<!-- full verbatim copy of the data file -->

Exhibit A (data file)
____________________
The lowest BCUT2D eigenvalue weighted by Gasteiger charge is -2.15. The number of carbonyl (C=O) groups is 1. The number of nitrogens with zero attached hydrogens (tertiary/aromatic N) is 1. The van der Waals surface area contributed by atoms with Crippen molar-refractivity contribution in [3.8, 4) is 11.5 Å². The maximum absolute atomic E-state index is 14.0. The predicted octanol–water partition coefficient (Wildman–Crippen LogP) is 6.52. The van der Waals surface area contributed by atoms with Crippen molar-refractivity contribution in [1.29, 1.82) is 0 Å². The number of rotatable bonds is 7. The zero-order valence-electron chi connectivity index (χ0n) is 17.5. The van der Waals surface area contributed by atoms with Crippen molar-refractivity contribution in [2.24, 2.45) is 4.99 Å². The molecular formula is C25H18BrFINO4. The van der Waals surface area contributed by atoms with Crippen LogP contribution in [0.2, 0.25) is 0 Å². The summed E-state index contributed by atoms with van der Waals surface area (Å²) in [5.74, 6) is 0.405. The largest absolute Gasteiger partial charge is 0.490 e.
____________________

The lowest BCUT2D eigenvalue weighted by Gasteiger charge is -2.15. The number of carbonyl (C=O) groups is 1. The number of nitrogens with zero attached hydrogens (tertiary/aromatic N) is 1. The van der Waals surface area contributed by atoms with Crippen molar-refractivity contribution in [3.8, 4) is 11.5 Å². The maximum absolute atomic E-state index is 14.0. The predicted octanol–water partition coefficient (Wildman–Crippen LogP) is 6.52. The van der Waals surface area contributed by atoms with Crippen molar-refractivity contribution in [1.29, 1.82) is 0 Å². The number of rotatable bonds is 7. The zero-order valence-electron chi connectivity index (χ0n) is 17.5. The van der Waals surface area contributed by atoms with Crippen molar-refractivity contribution in [2.24, 2.45) is 4.99 Å². The molecular formula is C25H18BrFINO4. The van der Waals surface area contributed by atoms with Crippen LogP contribution in [0.2, 0.25) is 0 Å². The summed E-state index contributed by atoms with van der Waals surface area (Å²) in [5.74, 6) is 0.405. The largest absolute Gasteiger partial charge is 0.490 e.